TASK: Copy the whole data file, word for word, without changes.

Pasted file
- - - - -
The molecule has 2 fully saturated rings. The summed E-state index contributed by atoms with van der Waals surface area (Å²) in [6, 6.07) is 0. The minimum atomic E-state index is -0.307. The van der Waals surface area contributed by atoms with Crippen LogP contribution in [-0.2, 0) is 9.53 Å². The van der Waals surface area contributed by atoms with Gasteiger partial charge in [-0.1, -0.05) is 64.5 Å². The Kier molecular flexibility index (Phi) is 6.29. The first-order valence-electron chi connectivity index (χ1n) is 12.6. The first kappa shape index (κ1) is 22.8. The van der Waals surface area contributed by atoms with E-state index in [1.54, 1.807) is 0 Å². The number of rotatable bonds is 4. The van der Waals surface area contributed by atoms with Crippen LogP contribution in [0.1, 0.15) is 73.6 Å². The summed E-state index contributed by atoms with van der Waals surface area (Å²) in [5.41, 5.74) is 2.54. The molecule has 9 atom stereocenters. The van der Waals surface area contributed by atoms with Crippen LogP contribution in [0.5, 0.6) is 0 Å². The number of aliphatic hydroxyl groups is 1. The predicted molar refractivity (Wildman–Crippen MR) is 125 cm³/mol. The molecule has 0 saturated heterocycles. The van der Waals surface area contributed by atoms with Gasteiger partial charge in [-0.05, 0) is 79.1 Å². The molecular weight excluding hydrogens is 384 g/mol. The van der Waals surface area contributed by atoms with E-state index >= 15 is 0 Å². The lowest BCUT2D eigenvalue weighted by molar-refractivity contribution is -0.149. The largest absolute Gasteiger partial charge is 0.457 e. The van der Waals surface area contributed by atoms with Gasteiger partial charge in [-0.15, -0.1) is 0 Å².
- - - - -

The molecule has 2 fully saturated rings. The summed E-state index contributed by atoms with van der Waals surface area (Å²) in [6, 6.07) is 0. The minimum atomic E-state index is -0.307. The van der Waals surface area contributed by atoms with Crippen LogP contribution in [-0.2, 0) is 9.53 Å². The van der Waals surface area contributed by atoms with Gasteiger partial charge in [-0.1, -0.05) is 64.5 Å². The Kier molecular flexibility index (Phi) is 6.29. The first-order valence-electron chi connectivity index (χ1n) is 12.6. The first kappa shape index (κ1) is 22.8. The van der Waals surface area contributed by atoms with E-state index in [1.54, 1.807) is 0 Å². The number of rotatable bonds is 4. The van der Waals surface area contributed by atoms with Crippen LogP contribution in [0.1, 0.15) is 73.6 Å². The summed E-state index contributed by atoms with van der Waals surface area (Å²) in [5.41, 5.74) is 2.54. The molecule has 9 atom stereocenters. The van der Waals surface area contributed by atoms with Crippen LogP contribution in [0.5, 0.6) is 0 Å². The number of aliphatic hydroxyl groups is 1. The predicted molar refractivity (Wildman–Crippen MR) is 125 cm³/mol. The molecule has 0 saturated heterocycles. The van der Waals surface area contributed by atoms with Gasteiger partial charge in [-0.05, 0) is 79.1 Å². The molecular weight excluding hydrogens is 384 g/mol. The van der Waals surface area contributed by atoms with E-state index >= 15 is 0 Å². The lowest BCUT2D eigenvalue weighted by molar-refractivity contribution is -0.149. The largest absolute Gasteiger partial charge is 0.457 e. The van der Waals surface area contributed by atoms with Gasteiger partial charge in [-0.15, -0.1) is 0 Å².